Disruptive change and the impact of MOOCs on higher education is still top of mind for me. LinkedIn Group discussions, opinion pieces in the Chronicle of Higher Education, Insider Higher Education and industry blogs passionately focus on this topic. As online and hybrid teaching and learning models expand across the higher education ecosystem, the alternatives are either to make change or to be changed. William G. Bowen writes in The Chronicle that three barriers stand in the way of online education to be truly transformational. In a nutshell, these are:
- Lack of consistent research that offers evidence of improved or equal learning outcomes in online education delivery modes and evidence of cost savings;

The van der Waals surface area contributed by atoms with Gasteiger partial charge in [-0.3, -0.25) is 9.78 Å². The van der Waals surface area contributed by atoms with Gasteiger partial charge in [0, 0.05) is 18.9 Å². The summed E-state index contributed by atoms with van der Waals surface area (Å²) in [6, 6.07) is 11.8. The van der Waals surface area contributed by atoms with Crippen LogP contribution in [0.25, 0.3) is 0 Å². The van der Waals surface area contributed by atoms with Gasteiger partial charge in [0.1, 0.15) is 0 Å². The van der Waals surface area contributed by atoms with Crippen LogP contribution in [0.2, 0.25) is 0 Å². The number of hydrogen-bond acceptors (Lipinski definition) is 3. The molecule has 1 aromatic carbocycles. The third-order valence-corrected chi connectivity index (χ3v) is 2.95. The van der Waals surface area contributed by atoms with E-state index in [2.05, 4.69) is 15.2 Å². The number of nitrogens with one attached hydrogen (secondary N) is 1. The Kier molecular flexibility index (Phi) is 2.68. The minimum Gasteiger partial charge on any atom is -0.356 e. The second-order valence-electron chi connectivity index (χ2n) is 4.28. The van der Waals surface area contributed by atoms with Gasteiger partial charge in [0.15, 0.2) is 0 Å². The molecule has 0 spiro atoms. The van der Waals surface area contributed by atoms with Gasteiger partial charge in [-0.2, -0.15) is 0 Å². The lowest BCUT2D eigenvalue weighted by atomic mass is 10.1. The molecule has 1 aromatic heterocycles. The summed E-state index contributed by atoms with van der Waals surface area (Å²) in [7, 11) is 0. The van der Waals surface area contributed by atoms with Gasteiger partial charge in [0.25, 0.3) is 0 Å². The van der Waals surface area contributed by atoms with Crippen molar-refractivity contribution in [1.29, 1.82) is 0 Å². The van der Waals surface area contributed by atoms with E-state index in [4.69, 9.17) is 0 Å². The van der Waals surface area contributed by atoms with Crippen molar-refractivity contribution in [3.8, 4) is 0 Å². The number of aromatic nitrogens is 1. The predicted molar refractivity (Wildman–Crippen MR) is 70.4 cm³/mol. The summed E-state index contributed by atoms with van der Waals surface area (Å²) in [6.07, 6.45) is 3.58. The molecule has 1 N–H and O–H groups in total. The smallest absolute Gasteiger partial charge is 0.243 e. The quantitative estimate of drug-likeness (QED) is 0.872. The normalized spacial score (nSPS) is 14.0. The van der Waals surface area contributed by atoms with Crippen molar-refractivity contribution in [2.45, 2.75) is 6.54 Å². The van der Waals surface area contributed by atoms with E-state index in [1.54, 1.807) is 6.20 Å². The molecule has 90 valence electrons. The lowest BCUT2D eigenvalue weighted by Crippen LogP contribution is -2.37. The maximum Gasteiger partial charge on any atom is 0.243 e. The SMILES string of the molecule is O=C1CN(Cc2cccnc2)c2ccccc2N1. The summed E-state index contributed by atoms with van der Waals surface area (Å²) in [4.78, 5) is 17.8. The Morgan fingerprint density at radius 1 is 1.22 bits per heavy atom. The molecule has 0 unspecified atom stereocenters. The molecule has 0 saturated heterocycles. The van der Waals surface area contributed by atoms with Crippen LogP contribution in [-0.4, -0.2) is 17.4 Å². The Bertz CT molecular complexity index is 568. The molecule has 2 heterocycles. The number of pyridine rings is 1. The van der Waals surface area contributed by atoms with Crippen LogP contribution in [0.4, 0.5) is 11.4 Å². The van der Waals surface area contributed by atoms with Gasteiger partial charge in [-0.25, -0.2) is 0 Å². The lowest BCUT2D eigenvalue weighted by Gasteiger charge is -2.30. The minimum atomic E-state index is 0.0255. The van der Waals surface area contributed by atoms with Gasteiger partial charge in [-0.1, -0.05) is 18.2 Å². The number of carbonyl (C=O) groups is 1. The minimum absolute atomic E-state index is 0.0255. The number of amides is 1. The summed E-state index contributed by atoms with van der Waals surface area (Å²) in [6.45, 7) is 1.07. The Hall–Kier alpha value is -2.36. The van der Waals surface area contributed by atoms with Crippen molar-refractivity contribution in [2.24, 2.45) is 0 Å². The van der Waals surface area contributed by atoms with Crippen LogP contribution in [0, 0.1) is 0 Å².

- Lack of teaching and learning platforms that are customizable, scalable, shareable and cost effective; and
- The need for a fresh institutional leadership mindset and approach to decision making with the goal of innovating teaching and learning.
Bowen’s article illustrates the need to take a measured and thoughtful approach to apply new teaching and learning models. And, importantly, retain aspects of the academic experience that cannot be quantified and assessed.
In my previous blog post, I posed questions about student services and incentives for reinventing pedagogy for next generation learning models.
What aspects of the teaching and learning experience are worth preserving as delivery and engagement modes shift?
Are you interested in having a conversation about how innovation in teaching and learning models influence the student experience? Contact me at [email protected].